Article magazine # 73


A place for the city. adriana mereuta: unicredit pavilion contemporary art and culture centre, bucharest / stefan ghenciulescu

Post de: Stefan Ghenciulescu

Adriana Mereuta: UNICREDIT PAVILION Contemporary Art and Culture Centre, Bucharest
Photo: Ioana Nitu

In a capital in which art spaces tend to raise at the level of a rather undeveloped town, any new such insertion turns into an event. But UNICREDIT PAVILION is an event even beyond this sad context. And that because, first of all, it is not about a new gallery, but an independent contemporary art and culture centre – an operation of a new and strong identity (including an architectural one). The centre is the third stage of a programme initiated by Razvan Ion and Eugen Radescu, starting with the PAVILION Magazine and going on with the Bucharest Biennale. The founders of the centre took on the social and political element of art and wished the pavilion be a place meant for research and production and not a merely passive exhibition of local works. That is why the pavilion is not simply located somewhere in the town but it actually tries to be a place adequate for reflection, possibly action too, on the city and the society.

Except hosting art events and discourses, the centre also has an information point made of a Contemporary Art Archive (set by Lia and Dan Perjovschi) and a Pavilion Resource Room (a non-archive set by Razvan Ion and Eugen Radescu). Both are completely accessible and in constant progress, being thought as working and communication tools. The centre is completely autonomous, being supported by UniCredit Tiriac Bank, which also provided the space previously used by one of the bank’s branches.

The place seems totally fit for the identity of the centre. It is first about a central position, a high visibility and easily accessible location (which makes us reflect, for instance, at what the National Museum of Contemporary Art has to face). And secondly, an area meant for interactions: a historical area over which a totalitarian project came – the concrete curtain set by Ceausescu’s blocks – and then, during the transition, the insertion of a centre of political power (the government headquarters) and a typical development for the wild capitalism of the transition. Well, the centre does take on such neighbourhoods and this general logic productively: it highlights and expresses its openness via all possible means and accepts the cohabitation with neighbours and historical layers.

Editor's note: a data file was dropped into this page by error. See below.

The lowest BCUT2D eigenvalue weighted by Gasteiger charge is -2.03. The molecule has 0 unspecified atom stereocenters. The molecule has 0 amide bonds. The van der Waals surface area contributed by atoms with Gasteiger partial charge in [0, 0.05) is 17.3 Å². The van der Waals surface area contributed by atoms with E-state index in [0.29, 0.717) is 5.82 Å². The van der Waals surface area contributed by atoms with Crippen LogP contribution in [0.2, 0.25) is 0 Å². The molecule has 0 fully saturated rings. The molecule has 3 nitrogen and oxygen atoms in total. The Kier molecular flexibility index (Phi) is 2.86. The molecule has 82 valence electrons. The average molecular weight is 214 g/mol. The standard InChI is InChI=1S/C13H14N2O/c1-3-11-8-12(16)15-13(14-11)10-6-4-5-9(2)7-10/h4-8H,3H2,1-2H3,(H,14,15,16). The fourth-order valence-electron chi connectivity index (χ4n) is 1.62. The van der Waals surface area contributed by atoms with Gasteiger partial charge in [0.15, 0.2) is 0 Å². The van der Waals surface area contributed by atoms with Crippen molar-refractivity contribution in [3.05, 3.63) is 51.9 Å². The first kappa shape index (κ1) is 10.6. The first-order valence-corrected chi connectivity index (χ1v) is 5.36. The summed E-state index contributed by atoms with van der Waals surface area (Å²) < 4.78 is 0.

In today’s Romania, individual interventions in large buildings take their own frame usually, and they sort of arrange that rather autistically. Be it about ground floor shops or the closing of balconies of people’s apartments, each intervention becomes a piece of a disassembled jigsaw. The current project turns this situation into a means of architectural expression. The resulted part of the façade keeps both the deteriorated sections of the original building, as well as marks of the previous commercial setting to which it counterposes a precise and cold insertion of completely glazed walls: not only a façade for the interior, but the expression of an attitude. Inside, the intervention is actually about a radical cleaning of all existing compartments and finishings. The concrete structure stayed, and is apparent in the area of the ceiling, over which thin plasterboard divisions and the lighting system overlap vertically. Thus, a strong architectural expression manages to avoid a conflict with the neutrality needed for the functionality.

The information space containing the two archives, the key element of the programme, is also the main area of the pavilion; a permeable and fluid section which takes part in the surrounding space. For the future, mobile partitions are planned at both ends to allow educational activities with various partners. When those areas are closed, the information point will turn, by comparison, into the widest area of the compound, a space to welcome and reshuffle visitors. Actually, the whole setting takes on the process and progress of an institution, trying to imprint a powerful image without blocking future options and diverse approaches.

UNICREDIT PAVILION is an implant of a public and challenging programme into a context marked by highlighting power and trade; an architectural gesture to go beyond the exotic and the well-known conformism so typical for a large part of the local production. And this makes it a lot more remarkable than the mere scale of the intervention would normally allow it.